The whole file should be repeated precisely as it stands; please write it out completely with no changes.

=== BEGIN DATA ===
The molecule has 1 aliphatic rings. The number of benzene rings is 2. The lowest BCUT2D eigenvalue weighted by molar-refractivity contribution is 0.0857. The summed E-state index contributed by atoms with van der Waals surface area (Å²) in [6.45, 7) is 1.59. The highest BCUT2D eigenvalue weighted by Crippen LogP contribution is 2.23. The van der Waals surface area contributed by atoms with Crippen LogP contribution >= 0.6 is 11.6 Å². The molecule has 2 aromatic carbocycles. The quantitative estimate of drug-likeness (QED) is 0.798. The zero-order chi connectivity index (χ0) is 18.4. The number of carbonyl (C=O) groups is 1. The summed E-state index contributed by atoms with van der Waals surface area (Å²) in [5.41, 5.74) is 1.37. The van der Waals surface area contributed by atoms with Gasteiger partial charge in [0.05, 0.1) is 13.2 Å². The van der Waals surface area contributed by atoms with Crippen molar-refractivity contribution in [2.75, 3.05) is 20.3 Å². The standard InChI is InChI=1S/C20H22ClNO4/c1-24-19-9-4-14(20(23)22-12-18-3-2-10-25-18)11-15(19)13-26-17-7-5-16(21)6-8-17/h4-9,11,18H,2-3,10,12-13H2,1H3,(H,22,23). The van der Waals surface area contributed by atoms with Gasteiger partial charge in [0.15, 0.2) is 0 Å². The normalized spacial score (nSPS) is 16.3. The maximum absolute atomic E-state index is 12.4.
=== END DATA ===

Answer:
The molecule has 1 aliphatic rings. The number of benzene rings is 2. The lowest BCUT2D eigenvalue weighted by molar-refractivity contribution is 0.0857. The summed E-state index contributed by atoms with van der Waals surface area (Å²) in [6.45, 7) is 1.59. The highest BCUT2D eigenvalue weighted by Crippen LogP contribution is 2.23. The van der Waals surface area contributed by atoms with Crippen LogP contribution >= 0.6 is 11.6 Å². The molecule has 2 aromatic carbocycles. The quantitative estimate of drug-likeness (QED) is 0.798. The zero-order chi connectivity index (χ0) is 18.4. The number of carbonyl (C=O) groups is 1. The summed E-state index contributed by atoms with van der Waals surface area (Å²) in [5.41, 5.74) is 1.37. The van der Waals surface area contributed by atoms with Gasteiger partial charge in [0.05, 0.1) is 13.2 Å². The van der Waals surface area contributed by atoms with Crippen molar-refractivity contribution in [2.75, 3.05) is 20.3 Å². The standard InChI is InChI=1S/C20H22ClNO4/c1-24-19-9-4-14(20(23)22-12-18-3-2-10-25-18)11-15(19)13-26-17-7-5-16(21)6-8-17/h4-9,11,18H,2-3,10,12-13H2,1H3,(H,22,23). The van der Waals surface area contributed by atoms with Gasteiger partial charge in [0.15, 0.2) is 0 Å². The normalized spacial score (nSPS) is 16.3. The maximum absolute atomic E-state index is 12.4.